Money for financial education is flowing pretty steadily these days from banks and other financial services corporate foundations. Now PwC, one of the Big Four auditors and the world’s second largest professional services network, is coming through with grants big and small to improve financial education and skills development for children.
Youth advocates and their funders are hoping that 2015 is going to be a very good year for juvenile justice reform. The year is starting with bipartisan legislation submitted to congress by senators Sheldon Whitehouse (D-Rhode Island) and Chuck Grassley (R-Iowa) which would overhaul outdated juvenile justice laws nationally, with a particular focus on ending imprisonment for status offenses, such as children who are truant, runaway, or violate curfew, alcohol, and tobacco laws. The new law also provides clear direction to state and local governments on how to stop racial profiling and reduce levels of imprisonment for young people of color.
In Winnetka, Illinois, the McKenna family and their friends gather with McKenna Foundation Junior Board Members on Sunday evening. As young adults discuss the pros and cons of different grant applications and learn to develop group consensus, child-led philanthropy is getting a chance to spread its wings and fly. Allowance for Good is the organization teaching communities like Winnetka how to make their children lead philanthropists.
The American public is finally starting to recognize the connection between sugary drinks and obesity, and the Robert Wood Johnson Foundation is helping schools and community organizations get water into schools, and soda and sugary drinks out.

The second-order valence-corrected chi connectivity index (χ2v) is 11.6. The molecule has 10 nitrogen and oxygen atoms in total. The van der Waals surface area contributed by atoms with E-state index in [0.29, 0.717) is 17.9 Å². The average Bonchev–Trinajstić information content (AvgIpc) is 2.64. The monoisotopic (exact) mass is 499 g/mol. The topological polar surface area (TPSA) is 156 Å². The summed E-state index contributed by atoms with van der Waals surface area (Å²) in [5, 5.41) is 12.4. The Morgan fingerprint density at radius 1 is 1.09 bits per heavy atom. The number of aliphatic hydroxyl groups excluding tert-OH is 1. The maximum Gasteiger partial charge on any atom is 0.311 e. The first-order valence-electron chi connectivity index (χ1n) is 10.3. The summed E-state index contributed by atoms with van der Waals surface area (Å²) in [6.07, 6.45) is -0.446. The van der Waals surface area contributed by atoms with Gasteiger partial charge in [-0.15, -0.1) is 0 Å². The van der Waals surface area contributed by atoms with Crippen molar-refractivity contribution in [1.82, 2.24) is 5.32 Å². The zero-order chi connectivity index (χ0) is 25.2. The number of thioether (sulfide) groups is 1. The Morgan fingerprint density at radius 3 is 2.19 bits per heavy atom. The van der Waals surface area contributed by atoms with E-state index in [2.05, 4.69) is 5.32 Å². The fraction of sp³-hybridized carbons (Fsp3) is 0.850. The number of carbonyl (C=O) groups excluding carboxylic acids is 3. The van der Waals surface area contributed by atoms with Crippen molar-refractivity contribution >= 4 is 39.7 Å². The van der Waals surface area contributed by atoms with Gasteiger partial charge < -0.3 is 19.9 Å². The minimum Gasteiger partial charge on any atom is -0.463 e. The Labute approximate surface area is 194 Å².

This year, Washington State considered legislation to fund water stations in schools throughout the state, but the legislation was not passed. Advocates are not going away, though, and will be back and ready for round two next year.
“There is still some stigma about men who say, ‘My kids are more important than my work,’ ” said Scott Coltrane, a sociologist studying fatherhood who is the interim president of the University of Oregon. “And basically that’s the message when men take it. But the fact that women are now much more likely to be at least a principal breadwinner, if not the main breadwinner, really changes the dynamic.”
Wow, this is worth your 5 minutes. Join the Super Sweet Alpacas as they explain income inequality to the new employees of the Lollipop factory.
This $4 million gift isn’t the biggest we’ve seen lately, but it’s a reminder of two important points: Energy companies are loaded right now, and the motives for healthcare giving are very personal.